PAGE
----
Colorado Hunting Guide
Colorado is home to more than 23 million acres of public land. The mountainous and open areas of Colorado support a diverse group of species. Combined with Colorado’s permissive firearm regulations, the state is a popular destination for hunters and outdoor enthusiasts alike.
What to Hunt
Colorado supports a diverse and healthy population of game species. Hunters can find these species all across the state at varying elevations and in varying habitats.
Deer is one of the most popular game species in Colorado, and aspiring deer hunters must enter a draw for a big game hunting tag. Colorado is home to well-distributed mule deer and whitetail deer populations. Migration for the winter usually happens during the fourth rifle season (mid-November) or late season (through mid-January). This helps hunters find deer at lower elevation. The rut for deer in Colorado is usually the first day of fall.
The Rocky Mountains in Colorado are home to a stable population of elk. Elk can mostly be found in the north and northwest regions of the state. Colorado is home to the largest elk herd in the country, and there are about 280,000 elk in the state. If hunters are not able to obtain a big game license through the tag, they can get over the counter tags through elk hunting game management units. These licenses go on sale in early August.
Pronghorn licenses are distributed by draw in Colorado. The species is most commonly found in the northwest region, though some herds and trophy bucks may also be distributed in the east. Hunters may benefit from taking a trip out before the season begins to identify hunting spots, find landowners, and obtain permission to hunt.
Black bear in Colorado enter hyperphagia (“feeding frenzy”) in mid-August, and their diets change from leaves and flowers to fruits and nuts. In September and even into early October, bears are extremely likely to be in lower-elevation areas where fruit and nuts are most abundant. Hunters should note that bear positions in mid-summer are not relevant by the time hunting season begins. It is not permitted to kill a black bear accompanying cubs, or the cubs themselves.
Colorado is home to both Rio Grande and Merriam’s turkeys. Colorado also offers free turkey hunting clinics for new hunters. Wild turkeys can be found in several areas around the state, including west of Fort Collins in Lory State Park and the foothills of Rist Canyon. Turkey are also distributed in the Greeley and Windsor areas, as well as Fort Collins near the Poudre River. Turkey licenses are given through drawings in the fall and the spring.
Colorado is home to many different species of small game, including fox, coyote, dove, geese, rabbit, and squirrel. These small game animals can be found across the state. Each species is subject to its own unique set of regulations.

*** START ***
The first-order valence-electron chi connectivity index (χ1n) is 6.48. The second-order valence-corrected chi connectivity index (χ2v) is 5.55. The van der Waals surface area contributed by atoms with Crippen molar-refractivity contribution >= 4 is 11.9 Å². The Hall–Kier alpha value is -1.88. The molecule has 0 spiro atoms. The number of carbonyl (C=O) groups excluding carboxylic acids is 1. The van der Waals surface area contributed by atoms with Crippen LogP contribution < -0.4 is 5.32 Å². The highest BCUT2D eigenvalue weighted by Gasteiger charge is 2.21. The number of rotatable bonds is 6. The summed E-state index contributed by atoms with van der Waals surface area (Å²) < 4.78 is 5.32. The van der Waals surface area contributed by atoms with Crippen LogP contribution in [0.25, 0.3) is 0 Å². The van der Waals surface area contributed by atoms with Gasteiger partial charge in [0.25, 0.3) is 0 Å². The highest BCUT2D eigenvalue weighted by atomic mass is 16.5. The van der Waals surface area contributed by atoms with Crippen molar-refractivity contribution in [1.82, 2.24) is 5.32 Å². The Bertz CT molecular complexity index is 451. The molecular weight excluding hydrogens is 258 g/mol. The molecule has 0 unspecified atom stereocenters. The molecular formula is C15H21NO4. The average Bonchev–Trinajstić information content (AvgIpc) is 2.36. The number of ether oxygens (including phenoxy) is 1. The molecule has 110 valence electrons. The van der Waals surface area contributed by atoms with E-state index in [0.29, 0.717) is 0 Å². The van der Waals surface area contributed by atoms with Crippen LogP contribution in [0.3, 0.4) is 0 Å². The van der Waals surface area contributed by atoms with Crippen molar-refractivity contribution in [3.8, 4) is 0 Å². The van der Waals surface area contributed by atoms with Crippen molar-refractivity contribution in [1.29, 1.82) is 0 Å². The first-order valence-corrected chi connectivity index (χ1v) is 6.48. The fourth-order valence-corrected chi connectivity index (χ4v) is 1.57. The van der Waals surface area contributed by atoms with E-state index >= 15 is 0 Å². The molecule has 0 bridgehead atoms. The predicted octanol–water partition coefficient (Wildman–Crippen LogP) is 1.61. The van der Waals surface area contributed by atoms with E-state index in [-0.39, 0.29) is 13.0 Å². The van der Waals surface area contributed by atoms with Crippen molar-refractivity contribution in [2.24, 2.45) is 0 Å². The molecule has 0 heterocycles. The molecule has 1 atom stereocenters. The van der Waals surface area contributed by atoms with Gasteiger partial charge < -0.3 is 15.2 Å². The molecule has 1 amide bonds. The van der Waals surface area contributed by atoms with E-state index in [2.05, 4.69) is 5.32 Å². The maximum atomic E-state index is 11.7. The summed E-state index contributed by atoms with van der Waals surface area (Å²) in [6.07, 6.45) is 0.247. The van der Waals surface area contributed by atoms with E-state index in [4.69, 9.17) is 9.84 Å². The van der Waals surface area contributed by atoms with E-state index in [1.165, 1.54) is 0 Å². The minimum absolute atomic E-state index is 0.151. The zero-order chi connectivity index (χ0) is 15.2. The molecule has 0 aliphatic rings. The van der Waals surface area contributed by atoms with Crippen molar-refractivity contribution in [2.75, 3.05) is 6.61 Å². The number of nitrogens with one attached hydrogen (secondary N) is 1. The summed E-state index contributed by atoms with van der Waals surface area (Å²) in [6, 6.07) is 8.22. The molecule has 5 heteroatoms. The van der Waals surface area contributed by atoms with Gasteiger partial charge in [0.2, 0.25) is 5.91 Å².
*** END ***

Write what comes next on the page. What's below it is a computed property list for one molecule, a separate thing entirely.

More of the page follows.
Several species of waterfowl are supported by Colorado’s ecosystems. Potential hunters must have a small game license, youth small game or combination license, federal duck stamp, and a Colorado Waterfowl Stamp to hunt these animals.
The mountainous regions of Colorado support a healthy population of mountain lion at various elevations. Hunters may only harvest one mountain lion each year. Hunters must complete course and an exam in order to purchase a mountain lion hunting license. Hunters most report mountain lion kills within 48 hours, and must bring the lion for inspection by a Colorado Parks & Wildlife officer within five days.
Other Colorado game species include: Rocky Mountain Bighorn Sheep, Mountain Goat, Band-Tailed Pigeon, Chukar Partridge, Crow, Doves, European Starlings and English or House Sparrows, Greater Prairie Chicken, Grouse, Pheasant, Quail, Sandhill Crane, Sora and Virginia Rail, Teal, White-Tailed Ptarmigan, Wilson’s Snipe, Abert’s Squirrels, Beaver, Bobcat, Snapping Turtle, Cottontails, Snowshoe Hares, White-Tailed and Black-Tailed Jackrabbits, Coyote, Fox and Pine Squirrels, Marmot, Prairie Dogs, Prairie Rattlesnake, Wyoming Ground Squirrel, Badger, Mink, Pine Marten, Gray Fox, Red Fox, Swift Fox, Raccoon, Ring-Tailed Cat, Skunk, Long-Tailed Weasel, Short-Tailed Weasel, Opossum, Muskrat, Goose, Duck and Coot, Teal, etc. found in the "Hunting Seasons" section at bottom of the page
Where to Hunt
Colorado has many different types of hunting lands. The state also publishes a yearly hunting atlas with extended information on where to hunt in Colorado.
State Wildlife Areas
Colorado features over 300 state wildlife areas, which total over 650,00 acres. These areas provide hunting, fishing, and outdoor recreation opportunities to residents and nonresidents.